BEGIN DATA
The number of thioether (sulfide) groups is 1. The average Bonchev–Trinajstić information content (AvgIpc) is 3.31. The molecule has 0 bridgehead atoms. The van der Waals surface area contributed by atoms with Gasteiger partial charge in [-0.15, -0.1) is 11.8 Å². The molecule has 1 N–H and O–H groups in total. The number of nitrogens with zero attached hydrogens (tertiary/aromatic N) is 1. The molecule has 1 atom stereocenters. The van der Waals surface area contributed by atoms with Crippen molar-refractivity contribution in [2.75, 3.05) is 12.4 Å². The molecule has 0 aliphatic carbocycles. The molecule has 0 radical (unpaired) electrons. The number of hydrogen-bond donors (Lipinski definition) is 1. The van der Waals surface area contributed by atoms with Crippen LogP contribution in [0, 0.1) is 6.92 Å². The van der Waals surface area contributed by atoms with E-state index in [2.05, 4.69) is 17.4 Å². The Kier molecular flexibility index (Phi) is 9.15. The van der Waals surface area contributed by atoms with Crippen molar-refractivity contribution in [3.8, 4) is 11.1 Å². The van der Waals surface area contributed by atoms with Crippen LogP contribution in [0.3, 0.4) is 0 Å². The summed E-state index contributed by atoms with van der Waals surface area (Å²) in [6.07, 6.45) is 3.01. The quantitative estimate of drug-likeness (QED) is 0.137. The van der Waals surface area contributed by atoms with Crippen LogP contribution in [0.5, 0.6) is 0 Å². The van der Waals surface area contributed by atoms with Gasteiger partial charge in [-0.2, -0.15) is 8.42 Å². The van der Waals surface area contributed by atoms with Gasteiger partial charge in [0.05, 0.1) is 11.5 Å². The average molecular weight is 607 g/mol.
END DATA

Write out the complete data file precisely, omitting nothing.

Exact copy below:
The number of thioether (sulfide) groups is 1. The average Bonchev–Trinajstić information content (AvgIpc) is 3.31. The molecule has 0 bridgehead atoms. The van der Waals surface area contributed by atoms with Gasteiger partial charge in [-0.15, -0.1) is 11.8 Å². The molecule has 1 N–H and O–H groups in total. The number of nitrogens with zero attached hydrogens (tertiary/aromatic N) is 1. The molecule has 1 atom stereocenters. The van der Waals surface area contributed by atoms with Crippen molar-refractivity contribution in [2.75, 3.05) is 12.4 Å². The molecule has 0 aliphatic carbocycles. The molecule has 0 radical (unpaired) electrons. The number of hydrogen-bond donors (Lipinski definition) is 1. The van der Waals surface area contributed by atoms with Crippen LogP contribution in [0, 0.1) is 6.92 Å². The van der Waals surface area contributed by atoms with E-state index in [2.05, 4.69) is 17.4 Å². The Kier molecular flexibility index (Phi) is 9.15. The van der Waals surface area contributed by atoms with Crippen molar-refractivity contribution in [3.8, 4) is 11.1 Å². The van der Waals surface area contributed by atoms with Crippen LogP contribution in [0.3, 0.4) is 0 Å². The summed E-state index contributed by atoms with van der Waals surface area (Å²) in [6.07, 6.45) is 3.01. The quantitative estimate of drug-likeness (QED) is 0.137. The van der Waals surface area contributed by atoms with Crippen LogP contribution in [0.5, 0.6) is 0 Å². The van der Waals surface area contributed by atoms with Gasteiger partial charge in [-0.2, -0.15) is 8.42 Å². The van der Waals surface area contributed by atoms with Gasteiger partial charge in [0.05, 0.1) is 11.5 Å². The average molecular weight is 607 g/mol.